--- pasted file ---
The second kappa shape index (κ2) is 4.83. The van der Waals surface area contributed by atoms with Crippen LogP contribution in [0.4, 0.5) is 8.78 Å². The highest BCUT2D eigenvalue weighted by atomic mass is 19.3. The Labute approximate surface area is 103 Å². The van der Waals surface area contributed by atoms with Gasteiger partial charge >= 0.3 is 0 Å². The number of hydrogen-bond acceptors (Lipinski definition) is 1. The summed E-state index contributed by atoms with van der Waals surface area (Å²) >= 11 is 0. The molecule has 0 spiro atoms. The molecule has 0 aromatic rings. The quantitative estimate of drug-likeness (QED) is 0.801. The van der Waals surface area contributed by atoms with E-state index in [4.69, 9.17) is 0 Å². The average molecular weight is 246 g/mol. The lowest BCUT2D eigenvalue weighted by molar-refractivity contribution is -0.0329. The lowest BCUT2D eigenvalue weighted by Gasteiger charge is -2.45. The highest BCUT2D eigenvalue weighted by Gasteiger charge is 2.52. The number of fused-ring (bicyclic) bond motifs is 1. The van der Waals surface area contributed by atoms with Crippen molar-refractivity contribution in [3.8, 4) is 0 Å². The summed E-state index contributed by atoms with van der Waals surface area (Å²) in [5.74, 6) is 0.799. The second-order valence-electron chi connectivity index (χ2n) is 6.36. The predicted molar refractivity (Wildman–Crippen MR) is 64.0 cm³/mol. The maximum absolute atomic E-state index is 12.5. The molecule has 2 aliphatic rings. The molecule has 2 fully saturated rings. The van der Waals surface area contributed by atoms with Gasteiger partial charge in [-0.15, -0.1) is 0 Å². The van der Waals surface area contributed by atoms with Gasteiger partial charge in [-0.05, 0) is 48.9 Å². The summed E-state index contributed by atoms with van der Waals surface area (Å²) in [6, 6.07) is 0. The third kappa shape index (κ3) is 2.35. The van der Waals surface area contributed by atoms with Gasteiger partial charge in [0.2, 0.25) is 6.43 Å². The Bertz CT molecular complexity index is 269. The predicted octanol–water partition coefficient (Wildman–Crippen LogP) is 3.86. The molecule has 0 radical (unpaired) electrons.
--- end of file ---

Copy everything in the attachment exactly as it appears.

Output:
The second kappa shape index (κ2) is 4.83. The van der Waals surface area contributed by atoms with Crippen LogP contribution in [0.4, 0.5) is 8.78 Å². The highest BCUT2D eigenvalue weighted by atomic mass is 19.3. The Labute approximate surface area is 103 Å². The van der Waals surface area contributed by atoms with Gasteiger partial charge >= 0.3 is 0 Å². The number of hydrogen-bond acceptors (Lipinski definition) is 1. The summed E-state index contributed by atoms with van der Waals surface area (Å²) >= 11 is 0. The molecule has 0 spiro atoms. The molecule has 0 aromatic rings. The quantitative estimate of drug-likeness (QED) is 0.801. The van der Waals surface area contributed by atoms with E-state index in [4.69, 9.17) is 0 Å². The average molecular weight is 246 g/mol. The lowest BCUT2D eigenvalue weighted by molar-refractivity contribution is -0.0329. The lowest BCUT2D eigenvalue weighted by Gasteiger charge is -2.45. The highest BCUT2D eigenvalue weighted by Gasteiger charge is 2.52. The number of fused-ring (bicyclic) bond motifs is 1. The van der Waals surface area contributed by atoms with Crippen molar-refractivity contribution in [3.8, 4) is 0 Å². The summed E-state index contributed by atoms with van der Waals surface area (Å²) in [5.74, 6) is 0.799. The second-order valence-electron chi connectivity index (χ2n) is 6.36. The predicted molar refractivity (Wildman–Crippen MR) is 64.0 cm³/mol. The maximum absolute atomic E-state index is 12.5. The molecule has 2 aliphatic rings. The molecule has 2 fully saturated rings. The van der Waals surface area contributed by atoms with Gasteiger partial charge in [-0.15, -0.1) is 0 Å². The van der Waals surface area contributed by atoms with Gasteiger partial charge in [-0.05, 0) is 48.9 Å². The summed E-state index contributed by atoms with van der Waals surface area (Å²) in [6, 6.07) is 0. The third kappa shape index (κ3) is 2.35. The van der Waals surface area contributed by atoms with Gasteiger partial charge in [0.2, 0.25) is 6.43 Å². The Bertz CT molecular complexity index is 269. The predicted octanol–water partition coefficient (Wildman–Crippen LogP) is 3.86. The molecule has 0 radical (unpaired) electrons.